Since then we’ve added the Sharpies Golf House sign to the Powerhouse collection, another of many well-known neons to disappear from Sydney nights (there’ll be an article about the Sharpies sign in the next issue of Powerline). The decline of neon as a marketing and visual medium is partly one of advertising fashion and technological change – LED signs are cheaper, less fragile and use much less electricity than neons.
Powerhouse Museum Collection, object 97/189.
Simple objects can take us on fascinating journeys into the past. This Roll-a Road caught my eye in our basement store because of its resonance with modern GPS navigation devices. It is about the same size as a Navman and served much the same purpose, but it was designed for manual operation, its format is portrait rather than landscape, and the user had to know where they were before they could start using it to guide them to their destination. Online research revealed that a similar device was patented as early as 1933, and a newspaper report from 1906 made an even stronger link to the navigation tools available today.
The famous Holden 48-215 (FX) standard sedan, production No. 1440 S, made in 1951. Powerhouse Museum collection. B1662.
Australians are reeling with the announcement on 11 December, 2013, that Holden, an Australian icon, will stop building cars here in 2017. How has this happened? With some 66 makes available in Australia these days, twice the choice US drivers have, clearly we don’t like football, meat pies, kangaroos and Holden cars quite enough any more.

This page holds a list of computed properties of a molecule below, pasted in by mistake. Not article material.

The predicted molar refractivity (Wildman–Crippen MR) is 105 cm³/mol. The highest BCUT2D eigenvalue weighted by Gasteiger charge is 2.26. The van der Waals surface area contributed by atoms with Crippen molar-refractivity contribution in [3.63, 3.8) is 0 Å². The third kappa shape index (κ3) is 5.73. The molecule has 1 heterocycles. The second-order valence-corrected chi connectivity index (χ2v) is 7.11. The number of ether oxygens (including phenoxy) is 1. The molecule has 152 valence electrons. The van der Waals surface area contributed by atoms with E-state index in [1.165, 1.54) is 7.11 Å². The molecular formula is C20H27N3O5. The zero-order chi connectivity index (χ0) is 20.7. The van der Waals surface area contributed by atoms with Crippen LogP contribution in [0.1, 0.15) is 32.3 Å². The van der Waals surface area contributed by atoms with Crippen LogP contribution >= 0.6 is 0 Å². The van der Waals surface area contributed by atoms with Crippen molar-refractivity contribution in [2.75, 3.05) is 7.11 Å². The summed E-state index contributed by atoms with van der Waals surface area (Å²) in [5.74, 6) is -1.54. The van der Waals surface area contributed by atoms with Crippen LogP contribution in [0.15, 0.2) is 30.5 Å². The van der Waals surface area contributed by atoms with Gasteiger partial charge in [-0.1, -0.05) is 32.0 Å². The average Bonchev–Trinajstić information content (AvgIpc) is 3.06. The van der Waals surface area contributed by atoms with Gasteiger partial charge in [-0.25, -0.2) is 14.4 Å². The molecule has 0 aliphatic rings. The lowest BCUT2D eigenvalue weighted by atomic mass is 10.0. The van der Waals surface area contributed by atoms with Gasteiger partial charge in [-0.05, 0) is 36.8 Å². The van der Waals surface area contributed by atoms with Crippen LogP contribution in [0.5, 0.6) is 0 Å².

Tandem monkey bicycle with toy monkeys. The bike was made by the Edworthy Cycle and Motor Works of Sydney from metal tubing and re-spoked pram wheels. Powerhouse Museum collection 2008/197/2. Gift of Kenneth Edworthy, 2008.
Do you remember the monkeys riding tiny bicycles at Sydney’s Taronga Park Zoo? This miniature tandem bicycle was made for the Zoo’s monkey circus and used between 1936 and 1940. It’s one of the most unusual bicycles produced by the Sydney firm, Edworthy Cycle & Motor Works.
Nota Type IV ‘Fang’ sports racing car, chassis No. 224/71, made by Chris Buckingham, Nota Engineering, Parramatta, New South Wales, Australia, 1971. Powerhouse Museum collection 90/557.
This Australian-designed and built sports racing car is the prototype for the Nota Type IV ‘Fang’ in the RT (Road Track) Series. It was manufactured in 1971 by a small Sydney-based automobile manufacturer, Nota Engineering, of 40 Smith Street, Parramatta, probably the oldest specialist manufacturer of sports cars in Australia.
Powerhouse Museum Collection object B1465. Gift of the Shell Company, 1961.
Young Sydney engineer Frank Hammond invented the ‘visible volumetric’ petrol pump around 1920 and licensed his patent rights to manufacturers in Australia and the UK. Garages purchased visible pumps to ensure that they were supplying an accurately measured volume of petrol, or ‘motor spirit’, to each customer. They wanted to convince customers that they were getting a fair deal, they didn’t want to lose money by supplying more petrol than customers paid for, and they wanted an innovative edge over competing garages.